Speaking of litigation, trial lawyers have even less justification for the practice.  There is no good reason ever to write, “Summary judgment is proper on the following thirteen (13) grounds.” (There’s probably no good reason to bring a motion on that many grounds either, but that’s a different column.)  The number is convenient, not legally operative, and so typos are just embarrassing, not catastrophic.  Don’t double up; choose one and double down.

The case against using both being now (I hope) self-evident, let’s consider anew the problem of which to use.  The choice presents a classic example of competing preferences.

Authorities on brief writing largely agree that very small numbers one through nine (or ten) should be spelled out.   What happens next is subject to debate.  Some — including Adams, Garner, Stephen Wilbers, and the U.S. Solicitor General’s Office — prefer jumping immediately to numerals.  Others, such as Lenné Espenscheid, continue with words through number ninety-nine; the Bluebook agrees, subject to seven enumerated exceptions (see Rule 6.2).  Meanwhile, some contract drafting stylists recommend the opposite approach — using numerals exclusively, until the numbers get very large. Darmstadter and Stark recommend reintroducing words for large numbers ($10.5 million rather than $10,500,000) to reduce the risk of error.

What’s a harried practitioner to do?

Let’s end the madness.

Here’s my strategy to stop myself before I serially enumerate again.  Try it, and let me know how it works for you.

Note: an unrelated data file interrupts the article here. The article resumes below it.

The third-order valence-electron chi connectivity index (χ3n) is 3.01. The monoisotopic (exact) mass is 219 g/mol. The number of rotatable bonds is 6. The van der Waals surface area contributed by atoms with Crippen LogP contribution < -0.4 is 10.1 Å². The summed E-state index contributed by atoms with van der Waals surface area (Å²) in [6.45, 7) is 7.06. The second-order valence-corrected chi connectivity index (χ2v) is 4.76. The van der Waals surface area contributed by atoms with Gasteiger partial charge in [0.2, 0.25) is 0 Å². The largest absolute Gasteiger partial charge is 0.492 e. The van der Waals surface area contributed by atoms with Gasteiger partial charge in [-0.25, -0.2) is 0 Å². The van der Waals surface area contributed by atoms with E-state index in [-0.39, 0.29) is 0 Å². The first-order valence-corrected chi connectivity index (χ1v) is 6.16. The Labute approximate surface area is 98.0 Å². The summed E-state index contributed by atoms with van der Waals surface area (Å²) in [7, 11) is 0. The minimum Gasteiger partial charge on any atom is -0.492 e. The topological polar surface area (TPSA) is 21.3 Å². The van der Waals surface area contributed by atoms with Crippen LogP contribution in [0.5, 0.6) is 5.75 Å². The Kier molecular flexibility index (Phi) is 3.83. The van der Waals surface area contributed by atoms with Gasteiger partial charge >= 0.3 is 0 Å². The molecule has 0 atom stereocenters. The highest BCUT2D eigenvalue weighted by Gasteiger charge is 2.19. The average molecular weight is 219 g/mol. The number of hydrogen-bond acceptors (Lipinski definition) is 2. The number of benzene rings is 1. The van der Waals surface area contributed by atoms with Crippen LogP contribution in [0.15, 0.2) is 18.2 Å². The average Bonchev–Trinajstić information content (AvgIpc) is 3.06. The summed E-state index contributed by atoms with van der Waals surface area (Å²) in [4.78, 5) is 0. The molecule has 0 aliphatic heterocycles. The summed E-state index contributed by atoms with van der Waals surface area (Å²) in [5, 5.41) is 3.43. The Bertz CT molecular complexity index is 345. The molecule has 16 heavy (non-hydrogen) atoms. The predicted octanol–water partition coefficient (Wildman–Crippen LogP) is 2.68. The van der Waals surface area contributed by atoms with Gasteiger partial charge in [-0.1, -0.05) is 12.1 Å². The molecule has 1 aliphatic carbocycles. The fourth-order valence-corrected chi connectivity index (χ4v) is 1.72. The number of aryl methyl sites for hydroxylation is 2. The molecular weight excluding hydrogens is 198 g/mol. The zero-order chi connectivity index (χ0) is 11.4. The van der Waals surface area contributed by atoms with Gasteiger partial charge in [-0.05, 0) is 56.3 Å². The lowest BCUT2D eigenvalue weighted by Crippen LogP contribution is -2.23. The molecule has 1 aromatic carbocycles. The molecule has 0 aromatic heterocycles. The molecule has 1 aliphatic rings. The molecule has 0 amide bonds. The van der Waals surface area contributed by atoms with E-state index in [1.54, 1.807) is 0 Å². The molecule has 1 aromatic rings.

• Pause, take a breath, and have a cookie.  (Seriously— the sugar combats decision fatigue and will keep your fingers away from the keyboard as you consider your options.)

While enjoying the cookie, consider these simplified principles:

  • Choose numerals, or words—be loath to use both.  The choice is a matter of preference, and should be consistent within a document; clarity is the goal.
  • In a contract: prefer numerals.
  • In a brief: prefer words for numbers one through nine.  Use numerals for numbers 10 and above.
  • For large numbers: combine numerals and words to minimize errors ($10.5 million).
  • In a negotiable instrument:  check the state’s U.C.C. and draft accordingly.
  • Proofread already!
Karin Ciano

Karin Ciano

Bonus extra credit: Never start a sentence with a numeral. Seriously, not even in a text.

I hope that these principles will go some way to eliminating needless (needless) repetition, and look forward to hearing more of your questions and thoughts on legal writing.

Karin Ciano is owner of Karin Ciano Law PLLC and director of Twin Cities Custom Counsel PLLC. Contact her at karincianolaw.com.

About Karin Ciano